Pre purchase 2000 23 Conquest Inspection

A conversation among Whalers
JPTL
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Joined: Wed Jun 09, 2021 12:36 pm

Pre purchase 2000 23 Conquest Inspection

Postby JPTL » Wed Jun 09, 2021 12:47 pm

I may purchase a [2000--ALWAYS USE FOUR DIGITS FOR YEARS] 23 Conquest with twin Mercury OptiMax 150-HP engines, which are likely also c.2000 engines.

Tell me what problems areas I should look for in a c.2000 23 CONQUEST and its engines.

BACKSTORY: I have owned several boats in my lifetime, but I have only appreciated others' Boston Whaler boats, not having ever actually owned one myself. I'm new to this c.2000 23 CONQUEST model, and its hull.

Any advice that may be considered obvious in this forum, may not be obvious to me, so advise away.

Realizing that the expertise on this forum is in Boston Whaler boats and not Mercury outboard engines, any additional info on the Mercs would be appreciated.

EDIT: Thank you moderators, for quickly making my thread public and to Jimh for the excellent contribution to the "History of 23 Conquest" thread.
2000 Conquest 23

jimh
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Location: Michigan, Lower Peninsula
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Re: Pre purchase 2000 23 Conquest Inspection

Postby jimh » Thu Jun 10, 2021 11:15 am

JP'--I think you allude to the 2003 thread at

History of 23 Conquest
https://continuouswave.com/ubb/Forum8/HTML/000810.html

and my comments therein.

Regarding the engines: the Mercury OptiMax was a two-stroke-power-cycle engine with direct injection using a rather elaborate and unusual system that was licensed from Orbital, otherwise known as the Orbital Combustion Systems (OCS). The OCS used two pumps, one to pressurize the fuel and a second to pressurize the air, then injected the fuel-air mixture into the cylinder combustion chamber. The result was a clean-emission engine that met EPA requirements for reduction of regulated exhaust gas emissions in effect at that time, while maintaining the excellent power output and broad engine power band of a two-stroke-power-cycle engine. However, there were and remain some drawbacks.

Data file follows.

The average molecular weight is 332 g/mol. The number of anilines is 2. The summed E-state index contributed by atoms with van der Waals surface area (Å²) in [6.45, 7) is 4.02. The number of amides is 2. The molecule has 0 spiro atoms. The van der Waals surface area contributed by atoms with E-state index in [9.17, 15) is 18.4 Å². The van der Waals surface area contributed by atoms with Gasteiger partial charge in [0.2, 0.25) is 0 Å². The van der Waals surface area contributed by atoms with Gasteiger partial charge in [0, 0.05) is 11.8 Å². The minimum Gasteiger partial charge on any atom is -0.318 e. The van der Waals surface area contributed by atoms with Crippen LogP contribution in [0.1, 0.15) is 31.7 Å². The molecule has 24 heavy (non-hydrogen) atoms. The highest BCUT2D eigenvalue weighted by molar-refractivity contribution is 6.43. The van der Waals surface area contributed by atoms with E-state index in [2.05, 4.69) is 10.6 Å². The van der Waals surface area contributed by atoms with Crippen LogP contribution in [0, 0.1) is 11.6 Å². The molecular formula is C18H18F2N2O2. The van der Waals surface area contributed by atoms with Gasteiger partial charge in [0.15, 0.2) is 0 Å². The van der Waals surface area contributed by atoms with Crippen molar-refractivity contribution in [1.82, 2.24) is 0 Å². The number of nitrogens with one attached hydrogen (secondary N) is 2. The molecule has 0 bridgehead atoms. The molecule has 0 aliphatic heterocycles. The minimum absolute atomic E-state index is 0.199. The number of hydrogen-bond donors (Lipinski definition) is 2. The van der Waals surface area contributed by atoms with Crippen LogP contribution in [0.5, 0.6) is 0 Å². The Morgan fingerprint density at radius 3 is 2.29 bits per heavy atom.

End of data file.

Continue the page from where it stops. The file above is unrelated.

Perhaps the most notable characteristic of the OptiMax was its sound signature: it was loud. The loud operation was due in part to the operation of the air compressor in the engine. The air compressor was actually developed from the block of a small-horsepower two-stroke engine, which was run as a compressor using a rubber serpentine belt that also turned the alternator, taking power from the main engine crankshaft. (The asymmetric load on the crankshaft bearing was a possible a cause of some trouble in high-run-time engines.) The noise signature was quite distinctive and did not have a particularly pleasant sound.